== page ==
I am not actually in India … but it sure feels like I am!  By some strange circumstance , the last 3 books I chose to read on my Kindle all took place in India.  I usually just browse the titles on what Amazon Kindle calls “New and Noteworthy” then I purchase whatever title, cover or brief description attracts me.  All three of these books are compelling reads and a glimpse into the past, present and future of India and the struggle to understand and embrace the cultural divides between the East and the West.  I highly recommend all three!

Book #1 Oleander Girl by Chitra Banerjee Divakaruni, an Indian born writer who later moved to the United States for University and then made it her home.  This was the first novel of hers I had read but she has written 10 novels published in 29 languages, won numerous literary awards, has had her work published in over 50 magazines and two novels made into feature films.


Divakaruni’s works are largely set in India and the United States, and often focus on the experiences of South Asian immigrants. Oleander Girl is the coming of age story of seventeen-year-old Korobi Roy, an orphan being raised by her grandparents whom hail from a distinguished Kolkata family.  When she leaves India for post 9/11 America, she embarks on a search that will transform her life.  After you read this one, you will want to read all Chitra Banerjee Divakaruni books … I am now on my third.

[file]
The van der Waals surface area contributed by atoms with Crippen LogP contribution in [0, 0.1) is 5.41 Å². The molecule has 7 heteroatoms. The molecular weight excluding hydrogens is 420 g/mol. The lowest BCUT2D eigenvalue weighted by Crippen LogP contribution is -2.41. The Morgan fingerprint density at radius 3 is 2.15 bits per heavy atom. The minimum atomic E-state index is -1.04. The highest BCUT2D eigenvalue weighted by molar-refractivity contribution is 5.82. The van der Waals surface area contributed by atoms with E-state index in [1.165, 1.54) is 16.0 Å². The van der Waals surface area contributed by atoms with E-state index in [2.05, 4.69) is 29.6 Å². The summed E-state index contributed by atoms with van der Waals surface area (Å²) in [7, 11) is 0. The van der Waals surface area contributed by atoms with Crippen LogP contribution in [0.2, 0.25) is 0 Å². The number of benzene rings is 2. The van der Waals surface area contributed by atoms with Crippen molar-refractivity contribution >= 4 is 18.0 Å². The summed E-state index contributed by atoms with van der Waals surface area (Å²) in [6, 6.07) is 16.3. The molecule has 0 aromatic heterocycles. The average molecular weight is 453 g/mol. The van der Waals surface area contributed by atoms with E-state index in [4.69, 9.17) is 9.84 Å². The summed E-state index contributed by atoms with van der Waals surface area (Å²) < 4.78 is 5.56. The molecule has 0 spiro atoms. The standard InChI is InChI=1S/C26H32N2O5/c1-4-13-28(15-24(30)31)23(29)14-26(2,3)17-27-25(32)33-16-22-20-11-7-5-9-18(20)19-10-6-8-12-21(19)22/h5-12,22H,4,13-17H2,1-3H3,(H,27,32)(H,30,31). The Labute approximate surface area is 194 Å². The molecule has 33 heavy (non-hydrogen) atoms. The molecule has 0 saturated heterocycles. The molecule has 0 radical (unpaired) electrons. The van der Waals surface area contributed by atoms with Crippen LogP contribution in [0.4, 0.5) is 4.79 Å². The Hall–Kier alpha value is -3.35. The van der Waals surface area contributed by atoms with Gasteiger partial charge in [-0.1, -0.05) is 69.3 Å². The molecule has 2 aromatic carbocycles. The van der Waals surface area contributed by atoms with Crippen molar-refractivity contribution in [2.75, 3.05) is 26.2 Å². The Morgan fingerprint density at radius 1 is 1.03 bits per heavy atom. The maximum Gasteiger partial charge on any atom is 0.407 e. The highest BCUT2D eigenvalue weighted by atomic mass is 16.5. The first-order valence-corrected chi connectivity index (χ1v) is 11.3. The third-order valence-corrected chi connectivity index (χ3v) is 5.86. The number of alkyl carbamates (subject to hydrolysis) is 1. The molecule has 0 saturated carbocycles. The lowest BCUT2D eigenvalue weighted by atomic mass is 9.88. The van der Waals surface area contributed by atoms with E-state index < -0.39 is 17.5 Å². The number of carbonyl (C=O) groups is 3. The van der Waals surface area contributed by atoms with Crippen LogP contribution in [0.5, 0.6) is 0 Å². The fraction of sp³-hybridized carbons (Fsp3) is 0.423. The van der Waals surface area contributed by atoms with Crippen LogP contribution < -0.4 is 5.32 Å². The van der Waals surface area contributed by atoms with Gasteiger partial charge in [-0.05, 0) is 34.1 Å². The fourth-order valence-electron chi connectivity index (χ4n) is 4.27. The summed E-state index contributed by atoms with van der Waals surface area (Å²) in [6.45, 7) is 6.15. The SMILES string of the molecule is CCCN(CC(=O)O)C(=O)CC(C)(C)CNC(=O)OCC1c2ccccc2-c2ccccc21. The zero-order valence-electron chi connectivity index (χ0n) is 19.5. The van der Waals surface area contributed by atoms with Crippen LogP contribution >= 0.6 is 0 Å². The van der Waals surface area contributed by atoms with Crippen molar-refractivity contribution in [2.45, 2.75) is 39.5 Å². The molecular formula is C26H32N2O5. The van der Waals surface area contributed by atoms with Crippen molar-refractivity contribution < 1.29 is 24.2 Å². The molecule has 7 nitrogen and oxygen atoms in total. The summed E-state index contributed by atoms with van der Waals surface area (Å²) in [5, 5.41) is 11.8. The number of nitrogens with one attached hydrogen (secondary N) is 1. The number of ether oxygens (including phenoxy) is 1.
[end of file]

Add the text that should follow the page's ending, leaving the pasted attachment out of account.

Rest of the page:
Book #2 The Leaving of Things is the first novel by Jay Antani, a film critic and writer/editor. Born in India, he grew up in various towns and cities across America before his family settled in Madison, Wisconsin. Before college, Jay went back to India with his family for two years. “The Leaving of Things,” is a fictionalized version of his own story.


This time, the protagonist is a teenage boy, Vikram, and the story recounts his struggles, the loneliness and the culture shock of leaving America for the chaos of Indian life.  Just when all seems desperate, Vikram finds, through the lens of an old camera, the beauty of his past and the promise of his future.  I loved this story … so honest and really funny at times.  I am sure Jay Antani will have much success!

Book #3 Behind the Beautiful Forevers: Life Death and Hope in a Mumbai Undercity by Katherine Boo.  Katherine is an American investigative journalist who has documented the lives of people in poverty. She has won the Pulitzer Prize for Public Service, the MacArthur “genius” award, and the National Book Award for Nonfiction.


The crazy thing is…I picked this book on my Kindle without reading any intro or anything about the author.  I absolutely loved it but honestly thought it was fiction set in modern day Mumbai … very insightful and somewhat graphic at times.  Only as I got to the end of the book, did I read a section entitled, Author’s Note.  I was shocked to find out that the story was true!  Katherine Boo is married to an Indian man and while living in India decided to explore a unique perspective of poverty … what is the infrastructure of opportunity in this society?  Hers is a nonfiction account on how ordinary slum dwellers, especially women and children, are negotiating the age of global markets and income inequality.  Katherine follows a single unexceptional slum, Annawadi, over the course of several years and the results of her literary documentary are a must read for anyone remotely interested in the human condition.  I also think this would be an excellent read for mature young adults.  Highly recommended!

If a trip to India is not in your plans, this might be the next best thing.  Watch this video about Behind the Beautiful Forevers

featured image AFP